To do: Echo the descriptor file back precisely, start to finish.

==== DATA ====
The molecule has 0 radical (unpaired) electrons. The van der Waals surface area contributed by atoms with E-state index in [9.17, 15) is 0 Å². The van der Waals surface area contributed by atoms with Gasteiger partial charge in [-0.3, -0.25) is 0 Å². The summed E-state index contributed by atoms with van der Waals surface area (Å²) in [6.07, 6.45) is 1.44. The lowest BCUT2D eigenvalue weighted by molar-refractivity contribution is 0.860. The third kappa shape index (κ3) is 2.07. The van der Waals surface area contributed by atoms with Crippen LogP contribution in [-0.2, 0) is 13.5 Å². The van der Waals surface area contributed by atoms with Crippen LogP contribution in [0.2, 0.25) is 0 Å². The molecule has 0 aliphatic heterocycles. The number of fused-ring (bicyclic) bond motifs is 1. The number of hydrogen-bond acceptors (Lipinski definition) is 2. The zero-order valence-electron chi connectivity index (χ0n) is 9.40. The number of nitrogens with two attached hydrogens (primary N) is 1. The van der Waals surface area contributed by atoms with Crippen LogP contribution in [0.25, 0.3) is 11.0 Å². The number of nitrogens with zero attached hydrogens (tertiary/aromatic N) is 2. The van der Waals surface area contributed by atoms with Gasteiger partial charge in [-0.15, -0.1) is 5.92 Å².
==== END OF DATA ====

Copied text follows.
The molecule has 0 radical (unpaired) electrons. The van der Waals surface area contributed by atoms with E-state index in [9.17, 15) is 0 Å². The van der Waals surface area contributed by atoms with Gasteiger partial charge in [-0.3, -0.25) is 0 Å². The summed E-state index contributed by atoms with van der Waals surface area (Å²) in [6.07, 6.45) is 1.44. The lowest BCUT2D eigenvalue weighted by molar-refractivity contribution is 0.860. The third kappa shape index (κ3) is 2.07. The van der Waals surface area contributed by atoms with Crippen LogP contribution in [-0.2, 0) is 13.5 Å². The van der Waals surface area contributed by atoms with Crippen LogP contribution in [0.2, 0.25) is 0 Å². The molecule has 0 aliphatic heterocycles. The number of fused-ring (bicyclic) bond motifs is 1. The number of hydrogen-bond acceptors (Lipinski definition) is 2. The zero-order valence-electron chi connectivity index (χ0n) is 9.40. The number of nitrogens with two attached hydrogens (primary N) is 1. The van der Waals surface area contributed by atoms with Crippen LogP contribution in [0.25, 0.3) is 11.0 Å². The number of nitrogens with zero attached hydrogens (tertiary/aromatic N) is 2. The van der Waals surface area contributed by atoms with Gasteiger partial charge in [-0.15, -0.1) is 5.92 Å².